Disabled & chronically ill people can have a whole range of needs. We really don’t have a problem answering questions when they are considerate & relevant. If you take into account accessibility needs (disabled toilets, stairs, seats, dietary restrictions, crowds etc) it is much more likely that your spoonie friends can attend. More than that they’ll actually be able to stay for the whole shebang & enjoy themselves. It is actually much easier that you think these days. Many venues are happy to help you make accommodations or already have them in place. All varieties of specialised food are commonly available. Plus I for one am often happy just to know there will definitely be a seat so I can retreat if I need to.

Take no for an answer

If we say we are too ill, we mean it. It’s not an excuse nor the start of a debate. We’ve always thought out every possible variation before deciding we can’t make it. It doesn’t help when you say we’ll feel better once we’re out. We’ll feel much worse if we push ourselves too far. We know our limits & all our responsibilities; we are the best judge of what we can handle.

No comparisons

Please, I beg you, don’t do comparisons. Getting upset because we went to so & so’s birthday, but can’t come to yours is pointless. It won’t make us any more able to attend & will just make everyone feel worse. Chronic illness is a crap shoot. We never know how we will feel on any given day. We might have been the life & soul at dinner last week, had a ball with the wee ones on Tuesday & unable to move without crying on Thursday. There is no predicting how chronic illness will behave. The things we don’t attend is not linked to how much we wanted to be there.

Siamese cat on blue background with txt, no pain no gain. Chronic illness is not a competitive sport.

Bonus Tip

Don’t tell us we can do anything we put our minds to. We absolutely can’t & this is a shitty reminder. It’s not inspiring, it’s dismissive.

Your spoonie friend loves you. They are delighted that you are on their life and they are doing everything they can to be reliable & fun & supportive. Please cut us a little slack.

Give the day a chance to start…

It’s been a fairly standard day. I got some writing finished, sorted a little admin & did a food shop. No exciting hijinks. Nothing horrible either. Why then do I find myself feeling so overwhelmingly sad?

An hour ago I was just getting on with the daily grind. I wasn’t jumping for joy, but I was fine. From one moment to the next my equilibrium vanished. For no discernible reason I am flooded with melancholy. It is one of most baffling aspects of my mental illness. It extends beyond feeling miserable. My inability to comprehend what is happening leaves me powerless to combat it.

Control is a big thing for me. I think, because there have been major parts of my like that I have lacked significant sway. That leaves me very uncomfortable with the uncertain components of my mental health. It is very frightening to know that my mood may descend at any moment. It’s even more alarming when I don’t know why. I can’t tackle a problem when I cannot identify the cause.

Moon in cloudy sky

That leaves me just trying to ride out the low. With no clue as how long the trip may last, it is hard not to lose hope. It’s hard to compute how much of a hold these periods take on me. This isn’t deepest, darkest despair. It’s what I think of as everyday depression. More grey than black. A persistent ache rather than unbearable pain. Yet its unpredictability looms large.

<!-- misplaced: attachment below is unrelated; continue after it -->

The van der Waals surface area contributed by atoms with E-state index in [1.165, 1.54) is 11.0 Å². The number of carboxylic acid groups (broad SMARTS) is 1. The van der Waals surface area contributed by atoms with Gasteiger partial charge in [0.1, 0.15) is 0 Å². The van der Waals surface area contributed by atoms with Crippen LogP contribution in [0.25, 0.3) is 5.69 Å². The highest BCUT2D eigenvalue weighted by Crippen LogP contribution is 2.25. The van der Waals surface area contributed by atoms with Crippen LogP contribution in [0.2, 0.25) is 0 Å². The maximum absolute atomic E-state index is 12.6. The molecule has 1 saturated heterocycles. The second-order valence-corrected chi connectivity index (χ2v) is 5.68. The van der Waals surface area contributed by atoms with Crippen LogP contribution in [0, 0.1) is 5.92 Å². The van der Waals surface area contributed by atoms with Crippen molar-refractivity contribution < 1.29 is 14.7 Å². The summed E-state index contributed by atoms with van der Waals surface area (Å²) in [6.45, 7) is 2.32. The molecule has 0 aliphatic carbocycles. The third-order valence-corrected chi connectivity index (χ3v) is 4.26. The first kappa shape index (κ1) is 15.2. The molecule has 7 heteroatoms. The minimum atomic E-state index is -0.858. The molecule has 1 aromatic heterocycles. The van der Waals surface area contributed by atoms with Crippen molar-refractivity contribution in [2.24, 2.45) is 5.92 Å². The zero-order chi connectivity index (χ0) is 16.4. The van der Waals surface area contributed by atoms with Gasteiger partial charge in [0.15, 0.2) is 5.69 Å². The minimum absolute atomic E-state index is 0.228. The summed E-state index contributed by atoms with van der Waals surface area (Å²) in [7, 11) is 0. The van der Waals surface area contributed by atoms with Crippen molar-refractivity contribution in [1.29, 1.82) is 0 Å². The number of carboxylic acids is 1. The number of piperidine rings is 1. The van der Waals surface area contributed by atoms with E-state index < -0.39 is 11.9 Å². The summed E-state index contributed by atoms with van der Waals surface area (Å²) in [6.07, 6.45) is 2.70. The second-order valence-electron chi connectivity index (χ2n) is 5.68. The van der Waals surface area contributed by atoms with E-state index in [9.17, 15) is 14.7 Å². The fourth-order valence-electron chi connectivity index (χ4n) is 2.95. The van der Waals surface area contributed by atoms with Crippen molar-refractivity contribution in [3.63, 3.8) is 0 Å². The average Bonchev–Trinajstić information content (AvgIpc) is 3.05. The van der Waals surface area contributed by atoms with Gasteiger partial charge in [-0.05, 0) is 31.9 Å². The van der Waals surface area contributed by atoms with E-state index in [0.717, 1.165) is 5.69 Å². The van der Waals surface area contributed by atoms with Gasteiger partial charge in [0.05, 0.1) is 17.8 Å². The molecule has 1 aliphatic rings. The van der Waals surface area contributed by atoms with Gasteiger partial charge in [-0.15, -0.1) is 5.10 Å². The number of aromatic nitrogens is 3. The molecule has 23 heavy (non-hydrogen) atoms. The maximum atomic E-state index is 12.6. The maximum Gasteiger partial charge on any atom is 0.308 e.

So, how do I combat the urge to believe there isn’t any point fighting a battle when I know I’ll lose the war? This is good a starting point. I write about my crazy head in an effort to exert dominion over it. I try to talk about it or at least just label it out loud. Not having to pretend that everything is a ok can help. I remind myself that I can and have exited these dips. There is colour in my life waiting to reappear. Of course I take my meds and then I just hold tight.

Long term mental illness is a slog. It leaves you no option other than to dig in & get dirty. My heart goes out to anyone else who is stuck in the trenches.

Autumn leaves in street lamp

You’ve got stuck in a moment…

You know how they say you can’t smell your own perfume, so you have to careful now to wear too much? I feel a bit like that about my body. Specifically, my scars.

I’ve lived with the damage for so long that I cannot judge how severe it is. Mostly, I don’t think about my scars at all. They’re not a consideration in dressing anymore. I’m not ashamed or embarrassed of what they may signify. I usually find any rudeness engendered by my patchwork skin says more about the observer than the observed.

However, every once on a blue moon I have a moment. Often it’s my own doing. I catch sight of my reflection at an unusual angle or change under different lighting and I’m shocked. Horrified maybe. Not so much at my appearance as the fact that I did this to myself.

More rarely it’s as a result of another’s extreme reaction. A gasp or frightened look stirs much more than judgemental comments. When my battle scars scare others it stirs the old guilty feelings.

Sun shining through trees

In either case it is doubt that knocks my confidence. I find it impossible to determine if my body is hideous or merely slightly disfigured. Without a clear grasp of what I have done I feel adrift. It takes me back to my days in the self harm trenches; never knowing how serious a wound was. Unable to grasp onto any equilibrium.

Am I a dramatic fool over nothing or inflicting horror on innocent parties? And which would be worse? The uncertainty shakes me. I feel an imposter. For all my proclamations of body confidence there are times when my self inflicted seams run deep.

I’m stuck in a moment right now. I fight the urge to hide. Steal myself against thoughts of splitting those seams open. It’ll pass. In the meantime I’ll have the long sleeve weather to regain my surety.

Blurry lights through blinds

Blue, I love you…

Dear Son,

Today has always been hard, but this year is worse. I always thought I’d give you siblings & they would help remembering you to be less painful. It never occurred to me that I would be reliving your loss over & over again. I hope they’re with you. I wish you were all with me. I’ll always love you.

Love

Mum

Sapling in moonlight